Roy Halladay blew through South Florida on Saturday night with hurricane force and a surgeon's precision. Perfect? It was an understatement.
The way Halladay was hitting the corners and moving the ball in and out, it's a wonder 16 Marlins even put the ball in play against Dominant Doc. Halladay struck out 11 and dazed everybody else. You will not see a pitcher more sharp than this.
"I don't know what to say," Halladay sputtered to Phillies' television analyst Gary Matthews seconds after the lights went out -- literally -- in whatever they're calling Florida's stadium these days.
It was the perfect visual.
The Marlins were clicking out the lights for a postgame Saturday night concert.
But Halladay beat them to it.
It is the first time in modern baseball history that two perfect games have been thrown in one season, let alone in one month. Halladay's perfecto, though, was nowhere near the surprise that Dallas Braden's Mothers Day masterpiece was. Not even close.
The only surprise here is that Halladay has been pitching more than a decade and hadn't yet thrown a perfect game. Or a no-hitter. Or started more than one All-Star Game.
His years of taking a backseat to Roger Clemens, Pedro Martinez or anybody else in the game have long since been over.
It's just that, because Halladay was buried up in quiet, out-of-the-way Toronto for the past decade, lots of people were late to pick up on it.
As 2008 World Series MVP Cole Hamels said this spring during Halladay's first few days with the Phillies, "Roy Halladay is the greatest pitcher in the big leagues. To be able to see how much he goes the distance. You envy a guy who pitches nine, 10 complete games every year. It's so unheard of in this day and age."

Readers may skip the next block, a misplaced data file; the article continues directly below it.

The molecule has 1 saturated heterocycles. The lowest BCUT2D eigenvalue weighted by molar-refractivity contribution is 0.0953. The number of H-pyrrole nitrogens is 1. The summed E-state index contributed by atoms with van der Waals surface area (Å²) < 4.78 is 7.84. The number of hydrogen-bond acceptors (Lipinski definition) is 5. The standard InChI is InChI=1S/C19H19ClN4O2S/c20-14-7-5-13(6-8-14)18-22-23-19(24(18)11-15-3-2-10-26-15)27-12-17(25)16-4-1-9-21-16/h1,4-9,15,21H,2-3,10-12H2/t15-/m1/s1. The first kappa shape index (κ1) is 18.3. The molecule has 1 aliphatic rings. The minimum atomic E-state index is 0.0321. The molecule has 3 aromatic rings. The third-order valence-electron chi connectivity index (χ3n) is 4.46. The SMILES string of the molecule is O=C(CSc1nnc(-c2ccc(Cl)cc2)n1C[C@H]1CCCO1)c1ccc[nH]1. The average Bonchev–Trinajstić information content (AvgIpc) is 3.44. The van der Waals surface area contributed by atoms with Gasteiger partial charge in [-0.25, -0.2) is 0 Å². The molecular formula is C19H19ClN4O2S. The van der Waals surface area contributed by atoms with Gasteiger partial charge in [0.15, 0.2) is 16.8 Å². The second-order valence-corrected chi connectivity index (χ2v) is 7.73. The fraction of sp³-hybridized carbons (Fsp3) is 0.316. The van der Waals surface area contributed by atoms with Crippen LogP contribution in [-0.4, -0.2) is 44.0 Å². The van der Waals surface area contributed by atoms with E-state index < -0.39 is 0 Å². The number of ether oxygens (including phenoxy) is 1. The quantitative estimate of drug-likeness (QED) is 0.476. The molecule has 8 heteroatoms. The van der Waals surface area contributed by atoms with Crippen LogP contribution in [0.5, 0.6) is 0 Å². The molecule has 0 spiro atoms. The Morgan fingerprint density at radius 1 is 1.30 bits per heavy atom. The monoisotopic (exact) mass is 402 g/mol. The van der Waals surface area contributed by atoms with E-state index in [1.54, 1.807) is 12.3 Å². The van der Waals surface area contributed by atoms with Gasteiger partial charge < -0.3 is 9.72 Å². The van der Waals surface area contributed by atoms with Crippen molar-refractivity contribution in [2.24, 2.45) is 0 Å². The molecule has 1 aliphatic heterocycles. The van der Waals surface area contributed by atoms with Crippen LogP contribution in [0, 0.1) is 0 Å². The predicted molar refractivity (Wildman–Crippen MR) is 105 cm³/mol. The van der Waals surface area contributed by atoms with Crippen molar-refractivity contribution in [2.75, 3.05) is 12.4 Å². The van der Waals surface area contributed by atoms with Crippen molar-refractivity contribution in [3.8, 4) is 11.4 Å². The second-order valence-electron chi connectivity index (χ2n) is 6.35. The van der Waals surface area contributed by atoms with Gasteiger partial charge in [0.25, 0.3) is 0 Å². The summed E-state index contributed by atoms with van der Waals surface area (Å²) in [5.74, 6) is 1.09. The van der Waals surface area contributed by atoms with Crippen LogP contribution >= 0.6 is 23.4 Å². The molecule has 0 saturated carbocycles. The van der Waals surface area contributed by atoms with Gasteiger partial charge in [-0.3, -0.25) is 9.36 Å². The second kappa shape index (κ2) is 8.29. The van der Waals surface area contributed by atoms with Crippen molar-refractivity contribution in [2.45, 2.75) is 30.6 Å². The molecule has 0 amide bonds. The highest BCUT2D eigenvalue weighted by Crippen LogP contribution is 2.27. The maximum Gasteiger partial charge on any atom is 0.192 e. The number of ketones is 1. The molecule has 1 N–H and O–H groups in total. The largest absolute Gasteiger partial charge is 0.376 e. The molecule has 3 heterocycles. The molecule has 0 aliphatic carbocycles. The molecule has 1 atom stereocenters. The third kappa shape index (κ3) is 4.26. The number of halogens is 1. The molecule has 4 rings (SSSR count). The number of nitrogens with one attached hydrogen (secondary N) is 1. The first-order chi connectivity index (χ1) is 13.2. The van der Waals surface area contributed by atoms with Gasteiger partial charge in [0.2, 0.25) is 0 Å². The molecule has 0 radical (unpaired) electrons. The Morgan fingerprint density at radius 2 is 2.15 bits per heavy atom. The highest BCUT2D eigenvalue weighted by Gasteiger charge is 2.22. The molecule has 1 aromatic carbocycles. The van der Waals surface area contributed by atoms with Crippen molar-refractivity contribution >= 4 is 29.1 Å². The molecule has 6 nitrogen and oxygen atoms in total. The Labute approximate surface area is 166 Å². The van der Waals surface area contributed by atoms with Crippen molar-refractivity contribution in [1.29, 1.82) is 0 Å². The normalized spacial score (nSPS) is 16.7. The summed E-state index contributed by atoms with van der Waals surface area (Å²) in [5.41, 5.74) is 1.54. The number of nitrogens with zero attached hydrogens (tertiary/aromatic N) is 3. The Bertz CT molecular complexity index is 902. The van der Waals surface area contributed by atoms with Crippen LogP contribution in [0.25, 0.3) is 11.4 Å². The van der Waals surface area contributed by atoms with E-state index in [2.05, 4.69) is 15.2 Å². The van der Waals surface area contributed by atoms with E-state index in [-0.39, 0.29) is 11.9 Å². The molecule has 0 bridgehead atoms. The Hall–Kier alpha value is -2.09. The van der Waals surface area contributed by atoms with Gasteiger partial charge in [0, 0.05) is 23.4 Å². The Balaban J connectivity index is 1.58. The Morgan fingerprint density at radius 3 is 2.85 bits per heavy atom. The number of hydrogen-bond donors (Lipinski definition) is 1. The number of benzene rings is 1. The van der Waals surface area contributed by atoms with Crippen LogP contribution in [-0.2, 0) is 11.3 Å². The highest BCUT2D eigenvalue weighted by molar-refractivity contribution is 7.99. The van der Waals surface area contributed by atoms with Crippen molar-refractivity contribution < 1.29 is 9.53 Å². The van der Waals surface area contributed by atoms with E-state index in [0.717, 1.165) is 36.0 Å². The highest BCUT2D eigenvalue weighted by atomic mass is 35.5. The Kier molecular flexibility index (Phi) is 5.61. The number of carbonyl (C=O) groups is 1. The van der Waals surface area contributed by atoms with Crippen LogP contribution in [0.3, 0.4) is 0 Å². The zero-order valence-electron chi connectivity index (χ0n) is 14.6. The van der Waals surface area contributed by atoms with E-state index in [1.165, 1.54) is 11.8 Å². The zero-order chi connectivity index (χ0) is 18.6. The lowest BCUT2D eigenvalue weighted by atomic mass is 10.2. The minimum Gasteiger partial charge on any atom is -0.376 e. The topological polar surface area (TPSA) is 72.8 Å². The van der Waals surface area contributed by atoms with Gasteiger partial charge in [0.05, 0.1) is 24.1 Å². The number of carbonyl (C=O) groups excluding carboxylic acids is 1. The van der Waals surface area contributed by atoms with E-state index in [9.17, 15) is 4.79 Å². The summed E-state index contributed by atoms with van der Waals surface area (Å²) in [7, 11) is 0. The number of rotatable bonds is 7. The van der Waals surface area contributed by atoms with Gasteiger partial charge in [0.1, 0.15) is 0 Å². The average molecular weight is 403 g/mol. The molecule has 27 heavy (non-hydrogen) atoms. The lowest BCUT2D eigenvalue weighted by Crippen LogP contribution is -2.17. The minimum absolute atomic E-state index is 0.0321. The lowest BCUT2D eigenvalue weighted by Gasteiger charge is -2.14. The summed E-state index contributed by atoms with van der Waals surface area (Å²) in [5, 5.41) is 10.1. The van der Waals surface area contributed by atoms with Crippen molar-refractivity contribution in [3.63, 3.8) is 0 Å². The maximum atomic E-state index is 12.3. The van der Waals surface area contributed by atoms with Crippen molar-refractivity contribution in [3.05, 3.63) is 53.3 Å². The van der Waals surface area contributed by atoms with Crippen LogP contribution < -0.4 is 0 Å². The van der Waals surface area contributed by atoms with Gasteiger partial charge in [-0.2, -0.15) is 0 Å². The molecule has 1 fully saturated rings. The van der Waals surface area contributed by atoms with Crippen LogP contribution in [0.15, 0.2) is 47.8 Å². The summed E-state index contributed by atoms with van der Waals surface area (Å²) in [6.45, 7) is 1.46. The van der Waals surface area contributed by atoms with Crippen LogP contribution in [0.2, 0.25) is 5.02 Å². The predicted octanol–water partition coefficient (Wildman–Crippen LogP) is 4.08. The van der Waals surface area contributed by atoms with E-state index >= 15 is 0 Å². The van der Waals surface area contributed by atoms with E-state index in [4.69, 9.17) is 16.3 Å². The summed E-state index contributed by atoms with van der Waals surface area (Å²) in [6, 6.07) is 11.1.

Saturday's already was Halladay's fifth complete game, more than twice as many as any other pitcher in the majors. Nobody else has more than two.
As he was closing in on Saturday's masterpiece, Halladay opened the seventh by punching out slumping Chris Coghlan on a 91 m.p.h. cutter away, then closed it by punching out batting champion Hanley Ramirez on a 92 m.p.h. cutter in at the knees. In-between he threw a full-count curveball -- curveball! -- to induce a harmless pop fly to left from Gaby Sanchez.
That's one snapshot of what the Marlins faced all night. Plate umpire Mike DiMuro's strike zone was liberal, he was calling pitches two or three inches off the plate at times. Didn't matter. Halladay was the Invisible Man on this night. The Marlins weren't going to touch him.
Besides, DiMuro's zone worked great for Florida starter Josh Johnson, too. And Johnson was very, very good -- the game's only run scored when center fielder Cameron Maybin butchered Chase Utley's long fly ball to center in the third, allowing Wilson Valdez to score from first.
But Halladay, whose closest previous brush to immortality came when he no-hit Detroit for 8 2/3 innings on Sept. 27, 1998, before Philadelphia-native Bobby Higginson broke it up, was as dazzling as a pitcher can be.
"We felt like we got in a good groove by the fifth or sixth," Halladay said, referring to himself and catcher Carlos "Chooch" Ruiz. "I was just following Chooch. I can't say enough about the job he did.
"By the fifth or sixth, it was a no-brainer. I was just following him."
Braden, and now Halladay. What a month for pitching. What a month for perfection.
"It was awesome," Halladay said. "I don't know what else to say."
No need. On this night, his slider, cut fastball and other weapons spoke for him.